M13 L2 Timeline

Jessica Delgado

Timeline 1791-1999 Banking

1791 Bank of the US

The first Bank of the United States in 1791, in Pennsylvania, was brought up by Hamilton and signed off by Washington. This bank was made after the war in order to pay off debts. They received fees for the federal government. It was later shut down in 1811 because of the opposition of the power given to the national government.
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1816 Second Bank of the United states

Madison's War left another major debt onto the US, leading to the second bank. Inflation soon grew in the United States where Jackson opposed the bank. It started issuing its own money as well as loaning where later Jackson made the federal stop issuing the bank money, making them go bankrupt and close in 1836.
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Civil War (printing currency)

The Civil War made for currency to be printed, called greenbacks. The printing of too much money would cause for an inflation. Demand notes and United States notes where made from 1861 to 1865.
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1863 National Banking Act

Banks where now allowed to have a charter from the state or federal, duel banking. It was stopped in 1913 for the Federal Reserve Act.
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1913 Federal Reserve Act

The Federal Reserve, which was controlled by 7 Board of Governors, was created in 1913, and their purpose is to let banks borrow money if it fails. The bank can buy a stock from the Fed to get dividends. This led into an economic stability.

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1930's Great Depression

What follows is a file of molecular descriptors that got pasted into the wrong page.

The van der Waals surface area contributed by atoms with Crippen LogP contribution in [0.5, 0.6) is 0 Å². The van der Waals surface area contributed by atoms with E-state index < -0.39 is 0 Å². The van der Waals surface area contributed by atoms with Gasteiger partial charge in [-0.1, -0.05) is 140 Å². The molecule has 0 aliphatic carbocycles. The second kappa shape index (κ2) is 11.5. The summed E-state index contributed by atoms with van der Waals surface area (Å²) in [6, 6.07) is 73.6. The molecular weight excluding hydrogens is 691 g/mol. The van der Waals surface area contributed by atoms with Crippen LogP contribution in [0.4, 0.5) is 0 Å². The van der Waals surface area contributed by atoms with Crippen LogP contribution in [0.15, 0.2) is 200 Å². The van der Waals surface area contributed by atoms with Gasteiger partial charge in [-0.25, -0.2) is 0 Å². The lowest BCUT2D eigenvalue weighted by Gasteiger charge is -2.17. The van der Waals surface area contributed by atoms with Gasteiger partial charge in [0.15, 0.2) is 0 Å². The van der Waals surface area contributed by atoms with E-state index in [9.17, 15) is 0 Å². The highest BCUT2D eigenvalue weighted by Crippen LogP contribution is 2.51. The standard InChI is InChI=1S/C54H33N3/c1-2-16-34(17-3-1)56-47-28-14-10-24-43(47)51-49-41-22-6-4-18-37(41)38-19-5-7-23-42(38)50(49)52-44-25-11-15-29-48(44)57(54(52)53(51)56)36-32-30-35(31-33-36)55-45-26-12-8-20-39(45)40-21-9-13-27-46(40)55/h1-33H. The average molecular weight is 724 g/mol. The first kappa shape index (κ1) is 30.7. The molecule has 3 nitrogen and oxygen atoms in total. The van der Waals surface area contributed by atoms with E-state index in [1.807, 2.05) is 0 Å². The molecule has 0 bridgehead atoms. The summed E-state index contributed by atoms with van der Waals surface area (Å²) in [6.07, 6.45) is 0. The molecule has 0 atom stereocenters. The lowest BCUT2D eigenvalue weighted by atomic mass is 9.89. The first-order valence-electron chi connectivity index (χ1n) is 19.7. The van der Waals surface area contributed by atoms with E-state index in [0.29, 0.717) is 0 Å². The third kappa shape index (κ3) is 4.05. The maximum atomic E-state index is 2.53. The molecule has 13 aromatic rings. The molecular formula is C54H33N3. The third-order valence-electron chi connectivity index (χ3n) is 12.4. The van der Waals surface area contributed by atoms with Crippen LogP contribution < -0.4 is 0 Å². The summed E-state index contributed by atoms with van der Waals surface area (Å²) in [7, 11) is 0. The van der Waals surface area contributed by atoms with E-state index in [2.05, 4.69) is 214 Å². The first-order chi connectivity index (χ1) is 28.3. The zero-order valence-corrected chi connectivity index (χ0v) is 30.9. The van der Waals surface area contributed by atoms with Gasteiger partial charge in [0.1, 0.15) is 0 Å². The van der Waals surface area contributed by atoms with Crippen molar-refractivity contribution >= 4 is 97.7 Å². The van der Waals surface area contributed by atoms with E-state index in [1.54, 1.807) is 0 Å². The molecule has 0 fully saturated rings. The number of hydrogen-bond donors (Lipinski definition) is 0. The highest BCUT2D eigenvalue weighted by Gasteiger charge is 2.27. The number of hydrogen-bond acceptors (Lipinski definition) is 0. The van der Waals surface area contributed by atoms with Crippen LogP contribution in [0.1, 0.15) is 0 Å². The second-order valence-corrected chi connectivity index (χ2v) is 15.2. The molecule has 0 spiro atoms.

The Great depression led to a Bank Holiday started by Franklin D. Roosevelt, which prohibited banks from opening unless they were stable. The Bank Holiday started in 1933 lasting four days, with the Emergency Banking Act. It was a success to help the economy.
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Glass-Steagall Banking Act


The Glass-Steagall Banking Act ensured the protection of your money if the bank collapses. Commercial banks were not allowed to investment businesses.

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The 1970's

A great inflation period started during the early 1970s, causing congress to put a hold on bank restrictions. Cities like New York were unable to pay for their taxes.
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Congress allowed for Saving and Loan banks to make large loans and investments that held a risk. Banks started to fail because the federal government did not have the money to pay them back, causing them to be in debt for $200 billion. The crisis started to get resolved by FDIC in the 90s. 1995
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The 1999 Gramm-Leach-Bliley Act


This Act made for banks to enclose their information regarding banking, insurance and securities. Privacy issues arose from this making data safeguarded. Competition of banks was lowered

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